The range of crops is seemingly endless and selecting the right one for a shoot is vital. Jamie Tusting sorts the maize from the seed mix for Shooting Times
What are cover crops?
By definition, a game cover is any crop grown with the intention of feeding and/or holding gamebirds in the shooting season.
It was at a very young age that I began to appreciate the benefits that a good game cover crops can bring to a shoot. Aged seven or eight, I would go out beating for the little farmers’ syndicate that my grandad was part of. On these days, we would always most look forward to ‘Rodger’s Maize’, so called because it was a sizeable block of maize on Rodger’s farm (could you have guessed?). I can, to this day, recall the clouds of pheasants that would flush from the cover crop, towering over the head of me as a young boy.
I can also remember the kale-based game covers across the shoot, mainly because of the inevitable soaking one received when beating through them. Needless to say, as an eight-year-old, this was the highlight of my day.
Fast forward a few years and I run a small shoot on our family farm with my brothers, as well as overseeing the shoot on the large estate that I work for. For both very different shoots, cover crops play a vital role in the overall success of a season and it is embarrassingly obvious when the cover on a drive has not grown as planned.
This is typical of shoots up and down the country. Only a handful of the very oldest sporting estates, with their landscape and woodlands designed, planted and managed specifically for pheasant shooting, can run their shoots with no cover crops at all.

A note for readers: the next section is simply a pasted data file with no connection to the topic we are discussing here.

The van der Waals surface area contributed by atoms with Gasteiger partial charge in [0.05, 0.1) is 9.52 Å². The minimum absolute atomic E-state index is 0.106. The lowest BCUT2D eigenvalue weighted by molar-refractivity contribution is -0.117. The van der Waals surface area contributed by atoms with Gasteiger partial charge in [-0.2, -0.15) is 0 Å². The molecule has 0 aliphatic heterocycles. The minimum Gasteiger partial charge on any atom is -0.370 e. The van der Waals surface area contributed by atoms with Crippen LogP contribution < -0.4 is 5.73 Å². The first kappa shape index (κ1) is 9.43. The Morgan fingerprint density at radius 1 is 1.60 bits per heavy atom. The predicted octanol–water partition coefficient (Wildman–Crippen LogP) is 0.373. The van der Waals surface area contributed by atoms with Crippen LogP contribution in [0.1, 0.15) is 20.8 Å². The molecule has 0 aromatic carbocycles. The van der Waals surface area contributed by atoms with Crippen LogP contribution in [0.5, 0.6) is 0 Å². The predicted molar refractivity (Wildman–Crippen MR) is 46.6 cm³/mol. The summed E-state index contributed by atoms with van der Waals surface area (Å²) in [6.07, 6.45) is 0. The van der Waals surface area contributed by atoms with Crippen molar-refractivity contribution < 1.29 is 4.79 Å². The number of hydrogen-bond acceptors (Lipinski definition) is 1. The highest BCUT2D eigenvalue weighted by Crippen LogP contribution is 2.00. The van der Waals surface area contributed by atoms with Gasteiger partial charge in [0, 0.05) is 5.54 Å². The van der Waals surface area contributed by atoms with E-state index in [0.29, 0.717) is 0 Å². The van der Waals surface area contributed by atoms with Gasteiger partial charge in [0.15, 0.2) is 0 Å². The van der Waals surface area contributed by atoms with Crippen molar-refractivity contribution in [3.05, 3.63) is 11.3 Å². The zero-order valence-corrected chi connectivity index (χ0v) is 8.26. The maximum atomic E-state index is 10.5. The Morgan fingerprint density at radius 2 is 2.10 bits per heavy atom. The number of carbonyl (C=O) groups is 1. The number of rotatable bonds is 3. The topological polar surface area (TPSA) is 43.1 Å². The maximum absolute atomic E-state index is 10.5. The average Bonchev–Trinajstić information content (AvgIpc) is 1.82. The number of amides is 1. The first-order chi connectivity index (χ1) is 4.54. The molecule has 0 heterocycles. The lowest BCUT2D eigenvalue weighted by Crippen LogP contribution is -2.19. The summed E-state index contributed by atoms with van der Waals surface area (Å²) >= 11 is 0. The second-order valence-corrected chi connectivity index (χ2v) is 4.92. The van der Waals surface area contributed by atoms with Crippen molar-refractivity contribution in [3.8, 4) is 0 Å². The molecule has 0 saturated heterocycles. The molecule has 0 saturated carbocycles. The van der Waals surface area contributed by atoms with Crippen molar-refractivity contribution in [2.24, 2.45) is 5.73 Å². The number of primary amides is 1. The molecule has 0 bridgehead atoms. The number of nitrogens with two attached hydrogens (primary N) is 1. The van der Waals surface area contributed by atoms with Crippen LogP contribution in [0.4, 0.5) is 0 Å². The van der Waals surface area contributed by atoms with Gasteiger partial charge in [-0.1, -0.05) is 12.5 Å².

But when it comes to game covers, the options really are endless and working out the most appropriate approach for your shoot and your ground conditions can be a minefield. Each and every shoot has different topography and soil types, as well as different objectives.
The more commercial shoots, aiming to hold big numbers of birds, will have a different approach to that adopted by the smaller, more conservation-orientated shoots or those based around stewardship schemes, looking to provide wider environmental benefits.
There are a few essential characteristics that all game covers should have to some extent or another. Fundamentally, gamebirds need to feel safe and protected when they are in the covers, so some element of cover from an overhead canopy is vital. If they are unable to hide and shelter, they are unlikely to want to spend time in the covers. So, when it comes to trying to flush them, they simply aren’t going to be there.
Secondly, covers should provide some feed element for the birds. There has to be a calorie-based incentive for the birds to want to go into them. It’s like going to a pub and finding they don’t have any beer. You’d simply go elsewhere.
While it is important that game covers give warmth in the colder months, there is a fine balance to be struck and it is critical that covers are accessible for birds. There is often a tendency to aim for as thick a game cover as possible, but if the birds cannot move about easily, they will be less inclined to venture in.
For most commercial shoots, the key is to ensure consistency and reliability. If a cover crop fails to grow, that can knock out a drive for a season. When the margins are as tight as they are in game shooting, this is a luxury few can afford. To give themselves the best opportunity, many shoots rely heavily on their maize covers.
As I learned at a very young age, it is for good reason that maize is one of the most popular crops. Its consistency and excellent ability to hold game is second to none.